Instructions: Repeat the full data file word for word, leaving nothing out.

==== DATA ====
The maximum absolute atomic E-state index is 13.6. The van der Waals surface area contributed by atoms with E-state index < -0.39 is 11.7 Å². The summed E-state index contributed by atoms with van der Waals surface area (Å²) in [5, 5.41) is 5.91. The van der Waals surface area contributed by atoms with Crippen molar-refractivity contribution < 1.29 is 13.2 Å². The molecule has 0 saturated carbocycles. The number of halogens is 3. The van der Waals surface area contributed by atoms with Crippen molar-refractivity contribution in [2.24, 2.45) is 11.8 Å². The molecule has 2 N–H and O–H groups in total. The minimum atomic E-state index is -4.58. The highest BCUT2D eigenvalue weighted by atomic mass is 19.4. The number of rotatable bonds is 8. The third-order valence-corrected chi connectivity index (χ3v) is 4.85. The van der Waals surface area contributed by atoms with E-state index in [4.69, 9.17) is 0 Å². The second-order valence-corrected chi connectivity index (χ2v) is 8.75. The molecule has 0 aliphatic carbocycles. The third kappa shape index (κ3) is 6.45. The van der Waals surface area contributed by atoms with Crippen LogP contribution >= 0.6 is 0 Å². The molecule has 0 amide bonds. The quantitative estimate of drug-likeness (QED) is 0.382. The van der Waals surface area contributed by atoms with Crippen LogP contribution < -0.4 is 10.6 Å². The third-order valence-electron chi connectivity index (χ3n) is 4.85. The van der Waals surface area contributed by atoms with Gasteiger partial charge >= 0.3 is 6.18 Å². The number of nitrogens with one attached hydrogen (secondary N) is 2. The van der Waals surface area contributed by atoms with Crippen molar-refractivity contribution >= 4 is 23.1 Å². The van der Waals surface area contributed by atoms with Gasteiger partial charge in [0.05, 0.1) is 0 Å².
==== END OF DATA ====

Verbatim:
The maximum absolute atomic E-state index is 13.6. The van der Waals surface area contributed by atoms with E-state index < -0.39 is 11.7 Å². The summed E-state index contributed by atoms with van der Waals surface area (Å²) in [5, 5.41) is 5.91. The van der Waals surface area contributed by atoms with Crippen molar-refractivity contribution < 1.29 is 13.2 Å². The molecule has 0 saturated carbocycles. The number of halogens is 3. The van der Waals surface area contributed by atoms with Crippen molar-refractivity contribution in [2.24, 2.45) is 11.8 Å². The molecule has 2 N–H and O–H groups in total. The minimum atomic E-state index is -4.58. The highest BCUT2D eigenvalue weighted by atomic mass is 19.4. The number of rotatable bonds is 8. The third-order valence-corrected chi connectivity index (χ3v) is 4.85. The van der Waals surface area contributed by atoms with E-state index in [4.69, 9.17) is 0 Å². The second-order valence-corrected chi connectivity index (χ2v) is 8.75. The molecule has 0 aliphatic carbocycles. The third kappa shape index (κ3) is 6.45. The van der Waals surface area contributed by atoms with Crippen LogP contribution >= 0.6 is 0 Å². The molecule has 0 amide bonds. The quantitative estimate of drug-likeness (QED) is 0.382. The van der Waals surface area contributed by atoms with Crippen LogP contribution < -0.4 is 10.6 Å². The third-order valence-electron chi connectivity index (χ3n) is 4.85. The van der Waals surface area contributed by atoms with Gasteiger partial charge >= 0.3 is 6.18 Å². The number of nitrogens with one attached hydrogen (secondary N) is 2. The van der Waals surface area contributed by atoms with Crippen molar-refractivity contribution >= 4 is 23.1 Å². The van der Waals surface area contributed by atoms with Gasteiger partial charge in [0.05, 0.1) is 0 Å².